Gone are the days of monkeys, pigs and turkeys joining passengers — and sometimes causing havoc — as emotional support animals on flights.
The Air Carrier Access Act, the federal law that requires airlines to accommodate service animals at no extra charge, now defines a service animal as “a dog that is individually trained to do work or perform tasks for the benefit of a person with a disability.”
The new definition, which went into effect in January 2021, points to two major changes. Under the new regulations, emotional support animals do not need to be accommodated as service animals by airlines, although they may still be allowed onboard as pets. Other species, such as miniature horses and cats, no longer qualify as service animals either.
Another major change? Pre-flight paperwork. The Department of Transportation (DOT) developed two forms that passengers can be required to submit up to 48 hours before their travel date: One attests to the service animal’s training, health and behavior; the other confirms that the animal can avoid relieving itself (or can do so in a sanitary manner) on flights eight hours or longer.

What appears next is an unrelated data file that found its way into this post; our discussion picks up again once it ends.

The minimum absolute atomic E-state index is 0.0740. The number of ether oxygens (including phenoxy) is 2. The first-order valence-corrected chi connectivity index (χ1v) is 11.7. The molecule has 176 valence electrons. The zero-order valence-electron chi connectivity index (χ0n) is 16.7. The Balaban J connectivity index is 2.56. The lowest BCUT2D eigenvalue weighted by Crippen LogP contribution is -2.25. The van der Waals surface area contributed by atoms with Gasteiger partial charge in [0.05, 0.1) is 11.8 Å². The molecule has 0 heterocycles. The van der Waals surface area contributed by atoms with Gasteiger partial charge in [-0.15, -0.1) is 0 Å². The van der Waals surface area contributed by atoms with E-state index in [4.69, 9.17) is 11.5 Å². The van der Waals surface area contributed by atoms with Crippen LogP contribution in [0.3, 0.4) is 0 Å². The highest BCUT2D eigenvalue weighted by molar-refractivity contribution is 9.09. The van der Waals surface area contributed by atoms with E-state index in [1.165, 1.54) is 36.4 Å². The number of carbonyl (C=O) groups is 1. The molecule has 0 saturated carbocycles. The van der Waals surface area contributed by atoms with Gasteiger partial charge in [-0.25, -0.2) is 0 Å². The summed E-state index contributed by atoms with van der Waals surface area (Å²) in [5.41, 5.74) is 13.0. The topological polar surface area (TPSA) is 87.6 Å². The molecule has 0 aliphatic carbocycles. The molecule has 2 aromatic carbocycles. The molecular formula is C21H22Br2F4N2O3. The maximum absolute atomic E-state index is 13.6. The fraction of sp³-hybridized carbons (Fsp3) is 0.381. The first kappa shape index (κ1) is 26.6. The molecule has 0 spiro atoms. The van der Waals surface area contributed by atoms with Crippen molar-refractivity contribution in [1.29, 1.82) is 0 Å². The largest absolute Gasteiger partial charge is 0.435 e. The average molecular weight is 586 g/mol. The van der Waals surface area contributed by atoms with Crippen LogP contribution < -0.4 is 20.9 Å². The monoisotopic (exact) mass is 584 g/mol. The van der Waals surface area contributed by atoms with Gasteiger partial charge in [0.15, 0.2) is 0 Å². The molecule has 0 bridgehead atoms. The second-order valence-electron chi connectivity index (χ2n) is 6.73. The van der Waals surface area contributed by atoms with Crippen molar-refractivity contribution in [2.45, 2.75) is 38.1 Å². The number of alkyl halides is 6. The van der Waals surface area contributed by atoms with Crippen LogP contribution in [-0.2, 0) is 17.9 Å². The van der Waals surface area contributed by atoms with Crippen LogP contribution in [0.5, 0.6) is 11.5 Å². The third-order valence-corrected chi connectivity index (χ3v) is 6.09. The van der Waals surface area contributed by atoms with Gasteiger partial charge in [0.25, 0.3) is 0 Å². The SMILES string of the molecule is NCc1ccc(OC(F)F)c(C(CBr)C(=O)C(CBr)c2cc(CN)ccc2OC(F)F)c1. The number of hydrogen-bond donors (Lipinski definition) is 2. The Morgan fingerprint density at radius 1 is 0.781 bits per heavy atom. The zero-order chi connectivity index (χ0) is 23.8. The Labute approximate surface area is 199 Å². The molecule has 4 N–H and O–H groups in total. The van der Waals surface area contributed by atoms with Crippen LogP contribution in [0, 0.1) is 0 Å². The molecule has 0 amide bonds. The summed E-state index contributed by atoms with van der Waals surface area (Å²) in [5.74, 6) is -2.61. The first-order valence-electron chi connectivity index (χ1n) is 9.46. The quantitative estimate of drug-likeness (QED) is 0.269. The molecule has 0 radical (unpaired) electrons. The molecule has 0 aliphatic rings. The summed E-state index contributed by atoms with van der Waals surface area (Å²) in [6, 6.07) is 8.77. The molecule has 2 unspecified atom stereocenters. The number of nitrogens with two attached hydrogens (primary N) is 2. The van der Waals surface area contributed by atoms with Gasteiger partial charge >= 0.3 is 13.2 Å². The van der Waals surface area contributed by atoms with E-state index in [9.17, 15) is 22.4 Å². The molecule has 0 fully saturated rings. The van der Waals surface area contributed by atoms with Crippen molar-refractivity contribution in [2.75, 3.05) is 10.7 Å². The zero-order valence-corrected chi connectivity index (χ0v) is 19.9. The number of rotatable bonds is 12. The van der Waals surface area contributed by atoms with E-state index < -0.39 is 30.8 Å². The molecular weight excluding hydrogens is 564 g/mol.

But the new paperwork, which was developed to ensure that service animals onboard are trained and legitimate, has posed an “added burden” for passengers with disabilities, says Rabih Dow, director of outreach and advocacy at Guide Dogs for the Blind, a leading guide dog training school.
“Passengers with visual impairments are most impacted, since airlines present and require the forms to be saved in different ways on their websites,” he says. “Airline websites are not uniformly accessible, and some are too difficult to navigate with adaptive technology.”
Dow, who is blind and travels with a guide dog, says that the travel process now takes him “much longer” than before the updated guidelines were introduced. He also has to manage anxiety that his forms could be rejected, preventing him from flying.
According to the DOT, the new regulations were developed in part to address the problem of pets being fraudulently brought onboard as service animals, misbehavior by emotional support animals on flights and the disruption caused by passengers requesting to fly with unusual animal species. The updated guidelines say these instances “eroded the public trust in legitimate service animals.”